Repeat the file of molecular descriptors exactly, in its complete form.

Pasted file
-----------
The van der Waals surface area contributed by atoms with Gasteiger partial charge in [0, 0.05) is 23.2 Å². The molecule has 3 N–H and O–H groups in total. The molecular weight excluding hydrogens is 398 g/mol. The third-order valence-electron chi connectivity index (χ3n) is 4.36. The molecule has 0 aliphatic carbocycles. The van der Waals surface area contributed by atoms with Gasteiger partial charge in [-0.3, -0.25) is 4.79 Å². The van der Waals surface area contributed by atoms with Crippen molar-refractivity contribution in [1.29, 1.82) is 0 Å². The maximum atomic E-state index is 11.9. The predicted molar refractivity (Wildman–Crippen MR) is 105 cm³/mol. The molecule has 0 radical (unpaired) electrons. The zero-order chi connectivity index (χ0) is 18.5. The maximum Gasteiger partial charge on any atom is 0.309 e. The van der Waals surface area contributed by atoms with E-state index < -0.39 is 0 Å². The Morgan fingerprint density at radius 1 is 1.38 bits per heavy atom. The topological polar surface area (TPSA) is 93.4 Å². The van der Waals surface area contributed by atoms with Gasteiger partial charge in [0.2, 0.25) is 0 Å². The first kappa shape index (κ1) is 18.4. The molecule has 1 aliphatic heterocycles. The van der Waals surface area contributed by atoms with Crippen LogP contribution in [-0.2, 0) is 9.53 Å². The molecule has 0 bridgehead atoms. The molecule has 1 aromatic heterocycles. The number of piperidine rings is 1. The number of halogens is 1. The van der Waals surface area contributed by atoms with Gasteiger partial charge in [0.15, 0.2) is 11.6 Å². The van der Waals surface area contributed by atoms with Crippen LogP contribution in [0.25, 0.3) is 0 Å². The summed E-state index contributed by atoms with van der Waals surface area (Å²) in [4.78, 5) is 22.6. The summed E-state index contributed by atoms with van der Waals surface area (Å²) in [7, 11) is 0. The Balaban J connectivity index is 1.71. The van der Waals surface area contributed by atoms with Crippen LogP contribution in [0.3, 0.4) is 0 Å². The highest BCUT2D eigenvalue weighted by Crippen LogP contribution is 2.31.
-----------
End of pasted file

The van der Waals surface area contributed by atoms with Gasteiger partial charge in [0, 0.05) is 23.2 Å². The molecule has 3 N–H and O–H groups in total. The molecular weight excluding hydrogens is 398 g/mol. The third-order valence-electron chi connectivity index (χ3n) is 4.36. The molecule has 0 aliphatic carbocycles. The van der Waals surface area contributed by atoms with Gasteiger partial charge in [-0.3, -0.25) is 4.79 Å². The van der Waals surface area contributed by atoms with Crippen molar-refractivity contribution in [1.29, 1.82) is 0 Å². The maximum atomic E-state index is 11.9. The predicted molar refractivity (Wildman–Crippen MR) is 105 cm³/mol. The molecule has 0 radical (unpaired) electrons. The zero-order chi connectivity index (χ0) is 18.5. The maximum Gasteiger partial charge on any atom is 0.309 e. The van der Waals surface area contributed by atoms with E-state index < -0.39 is 0 Å². The Morgan fingerprint density at radius 1 is 1.38 bits per heavy atom. The topological polar surface area (TPSA) is 93.4 Å². The van der Waals surface area contributed by atoms with Gasteiger partial charge in [0.2, 0.25) is 0 Å². The first kappa shape index (κ1) is 18.4. The molecule has 1 aliphatic heterocycles. The van der Waals surface area contributed by atoms with Crippen LogP contribution in [-0.2, 0) is 9.53 Å². The molecule has 0 bridgehead atoms. The molecule has 1 aromatic heterocycles. The number of piperidine rings is 1. The number of halogens is 1. The van der Waals surface area contributed by atoms with Gasteiger partial charge in [0.15, 0.2) is 11.6 Å². The van der Waals surface area contributed by atoms with Crippen LogP contribution in [0.25, 0.3) is 0 Å². The summed E-state index contributed by atoms with van der Waals surface area (Å²) in [4.78, 5) is 22.6. The summed E-state index contributed by atoms with van der Waals surface area (Å²) in [7, 11) is 0. The Balaban J connectivity index is 1.71. The van der Waals surface area contributed by atoms with Crippen LogP contribution in [0.3, 0.4) is 0 Å². The highest BCUT2D eigenvalue weighted by Crippen LogP contribution is 2.31.